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|Title:||COMMERCIAL IMPRACTICABILITY UNDER THE INDIAN LAW OF CONTRACT: ASSESSING THE ROLE OF THE UNIDROIT PRINCIPLES|
Indian law of contract
|Abstract:||The present era of heightened liberalization has encouraged an increasing number of jurisdictions across the globe to offer some respite to the parties of a contract when they experience a subsequent, unforeseen change in circumstance that results in commercial impracticability or hardship. However, there are sufficient judicial dicta in India, which is a common law jurisdiction to demonstrate a certain hostility in recognizing the occurrence of any such situation that is short of impossibility within the precepts of Section 56 of the Indian Contract Act, 1872. The blind adoption of the traditional common law principles have proven unsuitable in resolving the predicaments that may arise in modern-day contracts, which are often affected by inflation and other legal or political changes; and have the potential to alter the contracted price of performance to the detriment of one party. The present author suggests that the Indian courts should therefore begin referring to the International Institute for the Unification of Private Law’s [UNIDROIT] approach espoused in its Principles on International Commercial Contracts [the UPICC]. Unlike the Indian law of contract, the UPICC adopts a dichotomy between the theories of hardship and force majeure and consequently provides different solutions to address these matters. Employing the UPICC as a gap-filler will assist the Indian courts in interpreting these issues according to well-defined and internationally accepted standards so that the parties can receive fair and adequate redress when the performance of their contract has been affected by hardship.|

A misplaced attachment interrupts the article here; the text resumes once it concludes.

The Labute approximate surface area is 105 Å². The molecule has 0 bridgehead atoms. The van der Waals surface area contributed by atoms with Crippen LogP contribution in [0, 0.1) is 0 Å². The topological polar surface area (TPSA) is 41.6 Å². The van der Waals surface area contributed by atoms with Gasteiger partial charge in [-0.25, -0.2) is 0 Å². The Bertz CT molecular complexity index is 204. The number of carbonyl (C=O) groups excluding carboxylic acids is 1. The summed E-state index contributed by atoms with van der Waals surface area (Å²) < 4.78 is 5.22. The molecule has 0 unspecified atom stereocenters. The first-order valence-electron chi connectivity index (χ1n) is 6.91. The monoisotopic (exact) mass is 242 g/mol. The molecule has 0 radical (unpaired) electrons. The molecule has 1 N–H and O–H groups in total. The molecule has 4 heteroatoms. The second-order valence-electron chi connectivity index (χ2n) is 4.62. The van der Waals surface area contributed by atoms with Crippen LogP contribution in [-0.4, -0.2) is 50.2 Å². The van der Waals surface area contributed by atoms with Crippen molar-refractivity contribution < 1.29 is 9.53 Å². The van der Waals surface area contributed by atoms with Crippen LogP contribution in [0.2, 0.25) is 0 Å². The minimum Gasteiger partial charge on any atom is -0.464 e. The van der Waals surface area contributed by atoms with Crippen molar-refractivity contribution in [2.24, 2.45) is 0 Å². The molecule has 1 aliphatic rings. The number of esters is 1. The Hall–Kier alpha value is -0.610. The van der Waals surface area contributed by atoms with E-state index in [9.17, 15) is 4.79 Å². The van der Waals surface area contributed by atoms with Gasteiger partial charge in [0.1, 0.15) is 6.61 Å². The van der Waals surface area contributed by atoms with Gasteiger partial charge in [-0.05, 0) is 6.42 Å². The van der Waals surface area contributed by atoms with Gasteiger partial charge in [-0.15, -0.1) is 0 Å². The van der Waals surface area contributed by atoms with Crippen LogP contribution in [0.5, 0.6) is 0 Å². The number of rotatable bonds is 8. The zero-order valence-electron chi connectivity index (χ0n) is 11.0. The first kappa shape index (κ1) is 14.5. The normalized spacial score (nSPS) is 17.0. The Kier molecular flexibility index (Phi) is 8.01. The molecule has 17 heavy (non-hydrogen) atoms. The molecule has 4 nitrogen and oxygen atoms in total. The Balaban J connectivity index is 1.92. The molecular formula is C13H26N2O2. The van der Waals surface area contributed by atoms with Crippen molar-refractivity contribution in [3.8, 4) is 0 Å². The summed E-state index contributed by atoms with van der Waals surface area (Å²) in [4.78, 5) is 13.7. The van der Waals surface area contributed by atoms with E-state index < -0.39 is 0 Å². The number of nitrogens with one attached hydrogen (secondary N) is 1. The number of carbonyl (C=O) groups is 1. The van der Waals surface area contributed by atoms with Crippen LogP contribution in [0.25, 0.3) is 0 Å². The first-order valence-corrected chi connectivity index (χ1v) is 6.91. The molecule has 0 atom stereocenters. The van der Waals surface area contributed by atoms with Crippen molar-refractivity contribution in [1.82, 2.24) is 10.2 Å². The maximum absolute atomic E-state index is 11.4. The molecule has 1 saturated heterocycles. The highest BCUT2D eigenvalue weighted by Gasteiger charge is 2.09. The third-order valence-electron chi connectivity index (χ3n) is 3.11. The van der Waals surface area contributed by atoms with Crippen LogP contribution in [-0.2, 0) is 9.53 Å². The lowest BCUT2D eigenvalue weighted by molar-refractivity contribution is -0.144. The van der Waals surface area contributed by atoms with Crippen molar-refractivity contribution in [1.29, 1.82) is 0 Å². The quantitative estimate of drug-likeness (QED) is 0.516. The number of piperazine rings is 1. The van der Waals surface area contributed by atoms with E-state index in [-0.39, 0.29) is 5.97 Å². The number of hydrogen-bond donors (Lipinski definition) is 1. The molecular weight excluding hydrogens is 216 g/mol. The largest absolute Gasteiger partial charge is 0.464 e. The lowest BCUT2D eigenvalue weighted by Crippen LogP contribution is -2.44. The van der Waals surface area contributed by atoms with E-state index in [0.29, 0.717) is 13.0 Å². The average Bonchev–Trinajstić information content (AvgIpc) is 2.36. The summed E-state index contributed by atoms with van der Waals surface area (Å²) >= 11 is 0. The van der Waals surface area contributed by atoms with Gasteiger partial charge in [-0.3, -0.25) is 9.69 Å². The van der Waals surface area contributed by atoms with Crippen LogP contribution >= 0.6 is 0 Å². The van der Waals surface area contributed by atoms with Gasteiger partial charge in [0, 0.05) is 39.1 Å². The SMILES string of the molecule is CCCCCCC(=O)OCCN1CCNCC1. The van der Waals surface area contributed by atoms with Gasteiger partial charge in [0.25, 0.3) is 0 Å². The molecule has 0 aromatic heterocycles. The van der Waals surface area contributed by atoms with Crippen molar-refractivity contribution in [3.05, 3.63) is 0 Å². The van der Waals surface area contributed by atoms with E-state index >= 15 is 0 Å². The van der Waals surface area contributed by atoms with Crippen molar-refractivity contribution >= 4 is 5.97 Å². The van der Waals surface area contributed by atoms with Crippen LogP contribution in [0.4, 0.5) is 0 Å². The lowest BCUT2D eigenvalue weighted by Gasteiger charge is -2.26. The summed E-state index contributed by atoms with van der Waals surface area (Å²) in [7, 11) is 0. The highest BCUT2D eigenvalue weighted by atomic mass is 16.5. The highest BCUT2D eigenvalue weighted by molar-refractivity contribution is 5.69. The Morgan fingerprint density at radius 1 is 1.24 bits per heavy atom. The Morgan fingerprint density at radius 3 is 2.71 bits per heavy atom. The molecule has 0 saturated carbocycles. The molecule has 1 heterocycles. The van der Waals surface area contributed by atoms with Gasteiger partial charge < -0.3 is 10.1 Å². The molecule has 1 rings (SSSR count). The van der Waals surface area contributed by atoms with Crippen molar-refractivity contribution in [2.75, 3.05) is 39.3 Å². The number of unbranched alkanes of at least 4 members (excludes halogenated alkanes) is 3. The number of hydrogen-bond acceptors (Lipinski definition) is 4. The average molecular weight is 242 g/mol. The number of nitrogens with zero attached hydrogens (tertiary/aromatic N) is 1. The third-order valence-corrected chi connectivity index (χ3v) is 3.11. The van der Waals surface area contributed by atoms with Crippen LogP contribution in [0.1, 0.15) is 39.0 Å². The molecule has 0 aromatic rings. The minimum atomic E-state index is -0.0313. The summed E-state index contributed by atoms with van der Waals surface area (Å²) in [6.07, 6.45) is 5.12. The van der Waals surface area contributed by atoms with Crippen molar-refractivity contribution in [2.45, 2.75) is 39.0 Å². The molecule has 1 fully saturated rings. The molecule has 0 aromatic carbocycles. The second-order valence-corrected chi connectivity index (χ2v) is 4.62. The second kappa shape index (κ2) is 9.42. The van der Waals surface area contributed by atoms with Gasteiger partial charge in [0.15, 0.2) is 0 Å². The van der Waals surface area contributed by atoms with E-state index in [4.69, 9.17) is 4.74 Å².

|Appears in Collections:||JGU Research Publications|
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